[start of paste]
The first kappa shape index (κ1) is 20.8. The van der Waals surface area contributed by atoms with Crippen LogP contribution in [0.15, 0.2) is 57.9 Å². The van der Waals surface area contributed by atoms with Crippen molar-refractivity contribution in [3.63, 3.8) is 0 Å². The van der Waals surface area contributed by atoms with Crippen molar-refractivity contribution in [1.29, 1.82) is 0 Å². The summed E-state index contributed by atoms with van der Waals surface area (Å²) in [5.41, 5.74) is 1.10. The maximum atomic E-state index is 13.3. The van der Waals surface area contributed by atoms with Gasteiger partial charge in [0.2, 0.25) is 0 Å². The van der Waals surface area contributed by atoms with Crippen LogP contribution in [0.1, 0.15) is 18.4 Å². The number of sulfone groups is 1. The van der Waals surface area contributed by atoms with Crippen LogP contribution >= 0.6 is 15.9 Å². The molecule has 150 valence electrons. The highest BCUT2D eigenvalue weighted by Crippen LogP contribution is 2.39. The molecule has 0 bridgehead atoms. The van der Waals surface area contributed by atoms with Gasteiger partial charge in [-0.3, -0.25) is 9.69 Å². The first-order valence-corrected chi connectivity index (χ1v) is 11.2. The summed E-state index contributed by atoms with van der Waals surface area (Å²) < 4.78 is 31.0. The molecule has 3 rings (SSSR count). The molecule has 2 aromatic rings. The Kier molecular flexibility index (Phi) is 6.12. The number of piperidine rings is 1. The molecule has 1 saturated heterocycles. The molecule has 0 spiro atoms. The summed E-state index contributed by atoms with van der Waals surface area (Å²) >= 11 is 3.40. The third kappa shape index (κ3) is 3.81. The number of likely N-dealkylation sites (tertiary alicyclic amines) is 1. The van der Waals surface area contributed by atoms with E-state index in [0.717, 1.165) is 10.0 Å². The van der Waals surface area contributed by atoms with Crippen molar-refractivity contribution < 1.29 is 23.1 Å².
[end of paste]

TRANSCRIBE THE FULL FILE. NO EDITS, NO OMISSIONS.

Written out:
The first kappa shape index (κ1) is 20.8. The van der Waals surface area contributed by atoms with Crippen LogP contribution in [0.15, 0.2) is 57.9 Å². The van der Waals surface area contributed by atoms with Crippen molar-refractivity contribution in [3.63, 3.8) is 0 Å². The van der Waals surface area contributed by atoms with Crippen molar-refractivity contribution in [1.29, 1.82) is 0 Å². The summed E-state index contributed by atoms with van der Waals surface area (Å²) in [5.41, 5.74) is 1.10. The maximum atomic E-state index is 13.3. The van der Waals surface area contributed by atoms with Gasteiger partial charge in [0.2, 0.25) is 0 Å². The van der Waals surface area contributed by atoms with Crippen LogP contribution in [0.1, 0.15) is 18.4 Å². The number of sulfone groups is 1. The van der Waals surface area contributed by atoms with Crippen LogP contribution >= 0.6 is 15.9 Å². The molecule has 150 valence electrons. The highest BCUT2D eigenvalue weighted by Crippen LogP contribution is 2.39. The molecule has 0 bridgehead atoms. The van der Waals surface area contributed by atoms with Gasteiger partial charge in [-0.3, -0.25) is 9.69 Å². The first-order valence-corrected chi connectivity index (χ1v) is 11.2. The summed E-state index contributed by atoms with van der Waals surface area (Å²) < 4.78 is 31.0. The molecule has 3 rings (SSSR count). The molecule has 2 aromatic rings. The Kier molecular flexibility index (Phi) is 6.12. The number of piperidine rings is 1. The molecule has 1 saturated heterocycles. The molecule has 0 spiro atoms. The summed E-state index contributed by atoms with van der Waals surface area (Å²) >= 11 is 3.40. The third kappa shape index (κ3) is 3.81. The number of likely N-dealkylation sites (tertiary alicyclic amines) is 1. The van der Waals surface area contributed by atoms with E-state index in [0.717, 1.165) is 10.0 Å². The van der Waals surface area contributed by atoms with Crippen molar-refractivity contribution < 1.29 is 23.1 Å².